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What is your opinion on the quote: A friend of everybody is a friend of nobody.What is...

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shahrzadshirin | Student, Undergraduate | eNoter

Posted February 18, 2011 at 6:19 PM via web

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What is your opinion on the quote: A friend of everybody is a friend of nobody.

What is the importance of having relationships unique only to one, better to be special for some than a public counter to every one.

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justaguide | College Teacher | (Level 2) Distinguished Educator

Posted February 18, 2011 at 7:47 PM (Answer #2)

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I think this quote says a lot of things. In life, the things that are available for free, without your doing anything to obtain it, are seldom given the same importance that things that you have to put in effort to obtain.

The same is in a way true of relations too. A person who is always ready to be a friend for everybody, is seldom treated in the same way that a person whose friendship has to be earned. If you display unconditional friendship, it isn't special anymore. And it is in a sense meaningless as everyone is treated by you as a friend by default. Your friendship is no longer important for others. It could be equated as a example to the fact that none of us value something commonplace like air, unless we are trapped underwater while diving and then every breath we are able to take is the difference between life and death.

We all need some things that we can treat as our own, things that are special and which only we have access to. This idea is not restricted to just material possessions; even things like love and friendship are included here.

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shahrzadshirin | Student , Undergraduate | eNoter

Posted February 18, 2011 at 9:11 PM (Answer #3)

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True, may I add this also:the Air is vital, special,and not common,just because it is a unique phenomenon in our lives, thus,if it can be replaced by other phenomenona,then it is not special,vital,and unique to our beings...it is just a common word of three letters;A,I,R! In love also,when someone makes him/herself a common person to every one,then s/he deprives him/herself of being a unique person to another unique being,limitting and replacing the vastness and uniqueness of love to a small,common phenomenon,which can not be called "love" any more,it is only a word of very common letters:R E L A T I O N!

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pohnpei397 | College Teacher | (Level 3) Distinguished Educator

Posted March 13, 2011 at 7:56 AM (Answer #4)

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I don't agree.  Friendship is not something that is in limited supply.  A person does not have to be unfriendly to anyone to be a true friend.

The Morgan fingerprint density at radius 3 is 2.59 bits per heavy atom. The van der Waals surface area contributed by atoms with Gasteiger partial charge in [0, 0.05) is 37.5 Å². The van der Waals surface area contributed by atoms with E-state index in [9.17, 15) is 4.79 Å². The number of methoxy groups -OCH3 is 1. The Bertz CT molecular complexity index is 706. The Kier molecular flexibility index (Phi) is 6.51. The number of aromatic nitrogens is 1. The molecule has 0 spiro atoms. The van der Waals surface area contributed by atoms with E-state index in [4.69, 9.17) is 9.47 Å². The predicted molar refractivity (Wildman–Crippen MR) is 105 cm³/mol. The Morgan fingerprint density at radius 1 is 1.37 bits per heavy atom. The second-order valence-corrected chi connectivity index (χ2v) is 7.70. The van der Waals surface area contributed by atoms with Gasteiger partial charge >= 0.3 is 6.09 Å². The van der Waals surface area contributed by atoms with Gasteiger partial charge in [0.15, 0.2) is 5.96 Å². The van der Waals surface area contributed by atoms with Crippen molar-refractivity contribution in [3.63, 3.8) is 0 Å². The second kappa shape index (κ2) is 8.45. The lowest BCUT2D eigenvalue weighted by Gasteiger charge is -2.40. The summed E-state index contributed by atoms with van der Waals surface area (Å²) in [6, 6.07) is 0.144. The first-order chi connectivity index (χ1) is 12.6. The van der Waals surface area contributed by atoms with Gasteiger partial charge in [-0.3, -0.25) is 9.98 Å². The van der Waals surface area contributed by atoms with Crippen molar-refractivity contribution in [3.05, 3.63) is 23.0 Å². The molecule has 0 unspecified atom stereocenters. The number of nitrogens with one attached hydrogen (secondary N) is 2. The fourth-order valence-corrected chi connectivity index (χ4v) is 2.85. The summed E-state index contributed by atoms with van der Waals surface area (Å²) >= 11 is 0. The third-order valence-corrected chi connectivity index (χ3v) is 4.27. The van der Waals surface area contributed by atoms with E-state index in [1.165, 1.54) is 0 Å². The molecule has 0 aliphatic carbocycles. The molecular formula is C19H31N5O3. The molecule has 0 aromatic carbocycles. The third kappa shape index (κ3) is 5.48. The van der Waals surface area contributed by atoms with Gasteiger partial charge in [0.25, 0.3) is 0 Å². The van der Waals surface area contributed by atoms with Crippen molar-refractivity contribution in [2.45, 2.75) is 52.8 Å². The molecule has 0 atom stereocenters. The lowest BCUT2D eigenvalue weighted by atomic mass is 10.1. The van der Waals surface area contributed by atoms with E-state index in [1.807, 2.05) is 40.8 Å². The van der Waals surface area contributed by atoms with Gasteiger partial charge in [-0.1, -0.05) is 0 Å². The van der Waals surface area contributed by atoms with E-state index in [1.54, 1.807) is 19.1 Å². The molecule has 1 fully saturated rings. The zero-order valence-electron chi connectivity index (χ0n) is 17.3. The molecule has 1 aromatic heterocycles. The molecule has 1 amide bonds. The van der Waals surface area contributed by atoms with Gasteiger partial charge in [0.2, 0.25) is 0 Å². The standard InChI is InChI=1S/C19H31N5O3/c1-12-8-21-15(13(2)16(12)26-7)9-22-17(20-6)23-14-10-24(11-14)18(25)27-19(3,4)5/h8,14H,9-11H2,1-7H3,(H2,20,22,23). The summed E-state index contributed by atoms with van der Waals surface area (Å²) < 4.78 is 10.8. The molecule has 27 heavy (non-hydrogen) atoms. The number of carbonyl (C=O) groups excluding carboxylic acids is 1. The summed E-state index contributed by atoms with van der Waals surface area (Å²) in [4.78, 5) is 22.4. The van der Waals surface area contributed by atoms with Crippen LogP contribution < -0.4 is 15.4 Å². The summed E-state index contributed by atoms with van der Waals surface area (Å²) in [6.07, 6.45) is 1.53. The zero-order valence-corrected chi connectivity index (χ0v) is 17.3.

When I say this, I am thinking that the word "friend" need not mean "close friend."  It could simply mean someone who acts in a kind way towards others.  A person could easily, using that sense of the word, be a friend to everybody.  Acting in that way would not preclude the person from being a special friend, a good friend, to a much more limited number of people.

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shahrzadshirin | Student , Undergraduate | eNoter

Posted March 13, 2011 at 8:59 AM (Answer #5)

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I think you mix "to be a friend" with "being friendly". Making friendship needs some personal principles upon which you build a special relation with someone,it can grow in time to a deeper levels or it may stop. Being friendly is a social etiquette which is desired "by" and "to" everybody, the necessity of being friendly to people never fails in time.

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e-martin | High School Teacher | (Level 1) Educator Emeritus

Posted January 3, 2013 at 4:12 PM (Answer #7)

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Bringing to bear a generic affability that is equal to everyone and not emphasized, specialized, or individualized for anyone seems to diminish the importance of personal relationships. Socializing in this way is like wearing a "public face" at all times. 

Though there are times for all of us where we choose to be generically pleasant instead of truly personal, even with friends, I don't know that this issue is especially problematic for most of us. In part, this seems to be the case by virtue of the nature of friendship.

Friendship, as a relationship type, is defined by intimacy, openness, and familiarity. Truly then, a person treating everyone with equal pleasantness has no friend.

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